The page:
I have a new food obsession. Like I need another…really. It is a dish called Nasi Lemak.

Nasi is traditionally a Malaysian dish, but you can also find it in other parts of Southeastern Asia. There are several versions of Nasi, but they are all mostly composed of rice soaked in coconut cream and then steamed. The name ‘Nasi Lemak’ means “cooked in cream” in Malay. Sometimes the rice is flavored with Pandan leaves to make the rice more aromatic. The rice is then accompanied by vegetables cooked with chili paste, garlic, shallots, fresh ginger and sometimes anchovies, as well as hard boiled egg, slices of cucumber, roasted peanuts, pickled vegetables and hot chili sauce.

So I don’t know if you have figured out the pattern here, but basically this dish is spicy. Very spicy. And that is why I dig it. But it is also very flavorful, and you can control the heat to meet your needs…or weakness. This version has the addition of yogurt, which helps cool off the heat. I first tasted the deliciousness here in Amsterdam at a friend’s house. He made it with a packet of ‘Nasi’ spices, and a pre-cut package of ‘Nasi’ vegatables from Aha. Quite convenient. However I wanted to take it a step further as usual. So here is my take on Nasi Lemak using ingredients you can find in your supermarket, and it takes very little effort for something so tasty.

Sara’s Nasi Lemak Recipe

(for 4 starving persons)

Coconut Rice
2 c Jasmine Rice (get Pandan rice if you can find it)
1 c coconut milk
3 c chicken or vegetable stock
Smallest dash of nutmeg
1/4 tsp. salt

1/4 c extra virgin olive oil
2 large red bell peppers, big dice
1 large onion, sliced
2 inches fresh ginger
4 cloves garlic
1/4 tsp salt
1/4 c to 1/2 c (or more!) nasi gorenge chili paste
1/4 tsp cumin


Thick yogurt
Chili sauce
Squeeze of lime

Rinse the rice and drain. Then combine all RICE ingredients into a pot, cover and bring to boil. Once it reaches a boil, lower temp to simmer. Be sure to stir every few minutes as it has a tendency to stick easily because of the high starch content of the rice. Cook until liquid is gone, approximately 10 minutes. Check it!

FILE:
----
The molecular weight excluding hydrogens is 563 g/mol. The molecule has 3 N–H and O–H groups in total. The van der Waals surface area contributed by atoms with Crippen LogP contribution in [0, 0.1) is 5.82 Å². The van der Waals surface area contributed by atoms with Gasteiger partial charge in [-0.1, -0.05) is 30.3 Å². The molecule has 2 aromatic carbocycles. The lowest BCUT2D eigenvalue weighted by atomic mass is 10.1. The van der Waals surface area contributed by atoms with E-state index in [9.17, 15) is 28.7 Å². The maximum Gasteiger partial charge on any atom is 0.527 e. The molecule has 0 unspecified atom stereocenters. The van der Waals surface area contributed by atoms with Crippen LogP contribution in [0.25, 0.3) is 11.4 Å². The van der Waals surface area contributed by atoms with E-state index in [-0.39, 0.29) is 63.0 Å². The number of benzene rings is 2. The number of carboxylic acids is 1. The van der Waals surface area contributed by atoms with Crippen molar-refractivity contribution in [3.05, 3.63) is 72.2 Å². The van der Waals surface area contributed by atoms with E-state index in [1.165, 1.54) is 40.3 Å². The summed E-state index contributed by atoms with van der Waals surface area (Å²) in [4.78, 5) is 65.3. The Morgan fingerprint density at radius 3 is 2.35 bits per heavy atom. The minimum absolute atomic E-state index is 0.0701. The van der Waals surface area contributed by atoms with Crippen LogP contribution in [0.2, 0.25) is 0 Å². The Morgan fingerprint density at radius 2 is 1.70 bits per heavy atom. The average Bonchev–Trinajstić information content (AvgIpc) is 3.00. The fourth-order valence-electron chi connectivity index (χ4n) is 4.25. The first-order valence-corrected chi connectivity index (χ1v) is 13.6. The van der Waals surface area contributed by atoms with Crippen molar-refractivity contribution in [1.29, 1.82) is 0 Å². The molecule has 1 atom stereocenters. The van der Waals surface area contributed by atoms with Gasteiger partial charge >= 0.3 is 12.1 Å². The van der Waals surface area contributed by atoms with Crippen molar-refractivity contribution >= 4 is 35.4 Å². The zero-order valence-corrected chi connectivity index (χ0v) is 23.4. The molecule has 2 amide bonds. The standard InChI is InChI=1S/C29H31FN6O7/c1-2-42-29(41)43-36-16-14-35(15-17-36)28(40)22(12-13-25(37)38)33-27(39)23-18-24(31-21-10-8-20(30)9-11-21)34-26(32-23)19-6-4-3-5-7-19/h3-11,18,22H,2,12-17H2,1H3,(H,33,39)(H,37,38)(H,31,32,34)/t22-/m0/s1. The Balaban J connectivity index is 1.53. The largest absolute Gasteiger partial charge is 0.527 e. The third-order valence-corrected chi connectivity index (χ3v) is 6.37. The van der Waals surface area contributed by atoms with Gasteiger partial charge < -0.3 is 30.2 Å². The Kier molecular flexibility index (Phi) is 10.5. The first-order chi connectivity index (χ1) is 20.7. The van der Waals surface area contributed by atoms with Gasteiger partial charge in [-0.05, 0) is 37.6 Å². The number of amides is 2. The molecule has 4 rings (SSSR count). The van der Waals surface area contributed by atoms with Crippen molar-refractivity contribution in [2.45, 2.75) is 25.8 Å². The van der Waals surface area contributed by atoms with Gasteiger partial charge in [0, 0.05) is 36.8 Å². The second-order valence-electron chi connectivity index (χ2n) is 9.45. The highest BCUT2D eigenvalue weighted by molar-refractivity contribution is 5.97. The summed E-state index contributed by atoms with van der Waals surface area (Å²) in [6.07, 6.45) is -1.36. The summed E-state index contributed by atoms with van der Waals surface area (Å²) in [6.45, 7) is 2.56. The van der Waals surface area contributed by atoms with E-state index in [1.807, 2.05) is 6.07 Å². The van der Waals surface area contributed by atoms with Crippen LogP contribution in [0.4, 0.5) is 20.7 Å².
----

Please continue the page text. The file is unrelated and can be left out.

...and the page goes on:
While rice is cooking, heat the EVOO in your saute pan, or wok, or skillet over low to medium heat. Add the onions, peppers, salt, ginger and garlic. Sweat the vegetables until soft, and onions are translucent. Sweating means to cook the vegetables until they are soft, without browning or caramelizing them.

Once the vegetables are soft, add the chili paste and cumin. Stir to heat through. If you want more of a saucy consistency, add 1/4 c. of chicken or veggie stock and cook til you find your desired texture.

To serve, make a big pile of the rice. Pile the Nasi mixture on top of the rice. Spoon the yogurt around the rice. Sprinkle cumin, or curry, on top of the yogurt. Squeeze 1/2 a lime over the dish. Eat!

2 thoughts on “nasi lemak

  1. Very interesting! A completely new type of nasi for me, I guess more Malaysian than Indonesian, with the yogurt. Sounds yummy!I wouldn't have used the EVOO, but just a plain sunflower or other oil. Olive oil has too much of a Mediterranean flavor to it, for Asian dishes, I find. Ah, and chili paste. I don't know if you've visited one of the many tokos around Amsterdam (there's a really good one on Hoofddorpplein, next to the very wonderful Ton Overmars liquorshop). There are so many different varieties, in so many different levels of spicyness. I love the badjak and brandal types. A little less heat, much more flavour. But many options. Try the one with fermented shrimp! Other spices that might work well in dishes like this, and you will find in the tokos: Koenjit or Kurkuma (type of curry)Djinten (I think a combination of ground cumin and paprika)Laos (type of gingerpowder)Ketoembar (dried and ground coriander seeds) and Djahé (dried ground ginger root)Anyway, enjoy your cooking! I'm a little jealous, don't do much cooking in our apartment/walk-in closet…

  2. It's my own twist. I know a light oil is typically used, but I just love olive oil. To each his own.As far as tokos, I found a fantastic Middle Eastern store on Kinkerstraat just east of the market. That is where I get my pandan jasmine rice, coconut milk and chili paste. There must be 10 different chili paste varieties. They also sell spices from large barrels.Your suggestions sound great. I'll have to check them out. Especially since I'm just by Hoofddorpplein.

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